The generation born after 1980, referred to as Millennials, have a completely different view of career and family life than their predecessors. They have just become the majority of the workforce in the US. Their shift in thinking creates a unique opportunity for companies of all sizes. With increasingly sophisticated employees who are not willing to settle for the status quo, it’s vital that companies change and adapt, or they risk losing their most valuable asset. But, what, exactly, do Millennials in the Workplace want? It’s not what you may expect from a tech savvy group of young workers. In fact, some of their demands might surprise you.
Work and Family Balance
According to research performed by Bentley University, both male and female Millennials are more interested in striking a balance between their work and family time than previous generations. They are not willing to sacrifice time with children, spouses and other loved ones to climb the corporate ladder. In addition, round three-quarters of men and women say they are not willing to jeopardize their personal values in the name of their careers. Millennials also value both maternity and paternity leave, citing it as one of their top concerns. Employers that are sensitive and responsive to this need are more likely to retain talent than those that aren’t.
This segment of the workforce places a premium on the atmosphere of their workplace. Collaborative, mutually respectful, and appreciative environments attract and retain them. They also have a strong need to be a valuable member of the team, but it’s not all about personal recognition. In fact, around 84 percent of Millennials have the desire to make a positive impact on the world around them through their work. Most of these younger workers are not willing to deal with unpleasant situations, disrespect or other dramas in the workplace simply to advance their careers. They are quick to change employers should the circumstances become too difficult.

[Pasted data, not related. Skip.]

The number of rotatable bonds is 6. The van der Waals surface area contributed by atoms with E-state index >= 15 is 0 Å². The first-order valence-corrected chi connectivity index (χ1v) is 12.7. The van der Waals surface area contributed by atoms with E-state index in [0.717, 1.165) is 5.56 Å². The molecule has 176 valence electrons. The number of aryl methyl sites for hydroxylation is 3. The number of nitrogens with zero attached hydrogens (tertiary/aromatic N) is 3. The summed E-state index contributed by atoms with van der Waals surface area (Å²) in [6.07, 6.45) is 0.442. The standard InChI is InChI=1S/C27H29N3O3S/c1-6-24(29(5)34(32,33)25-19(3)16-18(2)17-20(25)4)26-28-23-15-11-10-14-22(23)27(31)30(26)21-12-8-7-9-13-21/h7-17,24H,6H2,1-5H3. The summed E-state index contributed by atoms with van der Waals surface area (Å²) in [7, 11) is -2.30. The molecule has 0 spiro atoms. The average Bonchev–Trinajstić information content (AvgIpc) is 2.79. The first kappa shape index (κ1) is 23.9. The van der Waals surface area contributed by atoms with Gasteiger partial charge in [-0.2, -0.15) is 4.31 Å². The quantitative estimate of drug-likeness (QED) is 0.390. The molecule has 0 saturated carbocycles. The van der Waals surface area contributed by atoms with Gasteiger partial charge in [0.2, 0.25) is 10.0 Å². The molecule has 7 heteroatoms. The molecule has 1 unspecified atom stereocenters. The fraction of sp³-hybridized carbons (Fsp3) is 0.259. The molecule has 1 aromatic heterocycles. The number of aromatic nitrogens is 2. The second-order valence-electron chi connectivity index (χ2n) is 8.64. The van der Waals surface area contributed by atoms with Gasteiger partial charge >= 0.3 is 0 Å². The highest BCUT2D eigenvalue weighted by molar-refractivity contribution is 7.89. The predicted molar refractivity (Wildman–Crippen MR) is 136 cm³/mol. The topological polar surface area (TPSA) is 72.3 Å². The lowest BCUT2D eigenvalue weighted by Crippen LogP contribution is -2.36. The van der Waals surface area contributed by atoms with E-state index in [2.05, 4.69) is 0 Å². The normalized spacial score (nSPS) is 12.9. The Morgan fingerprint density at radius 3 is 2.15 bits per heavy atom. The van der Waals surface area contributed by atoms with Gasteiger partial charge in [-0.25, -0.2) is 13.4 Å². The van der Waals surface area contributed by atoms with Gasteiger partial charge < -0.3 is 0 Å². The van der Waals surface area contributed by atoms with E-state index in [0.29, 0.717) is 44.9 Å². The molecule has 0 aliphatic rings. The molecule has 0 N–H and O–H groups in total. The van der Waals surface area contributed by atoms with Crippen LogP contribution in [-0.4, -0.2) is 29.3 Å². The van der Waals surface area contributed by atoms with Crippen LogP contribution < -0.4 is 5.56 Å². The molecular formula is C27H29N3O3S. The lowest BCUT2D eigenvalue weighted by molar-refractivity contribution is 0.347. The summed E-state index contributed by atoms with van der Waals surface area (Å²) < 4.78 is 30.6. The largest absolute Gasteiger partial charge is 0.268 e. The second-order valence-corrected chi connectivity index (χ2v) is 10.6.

Career Advancement Timeline
For past generations, the goal was to get your foot in the door of a company, start at ground level and work your way up the ladder as quickly as possible. It was considered a badge of honor, something to aspire to. For this generation, however, it’s not as important to race to the finish line. In fact, most prefer the option to slowly work their way towards higher levels within the company or industry. Therefore, it is a wise move for companies to offer multiple, individualized paths to leadership positions in their workforce. The reality is, however, that over a third of Millennials simply are not interested in leadership roles because it takes time and energy away from their families.
Millennials, while fully aware of the need to secure and retain a well-paid position with a solid company, are not willing to sacrifice much. They demand a workplace that allows them to learn, grow and prosper without taking a moment away from their family lives. If you’d like more information about Millennials in the workplace, or if you have thoughts to share, contact us. We would love to hear from you.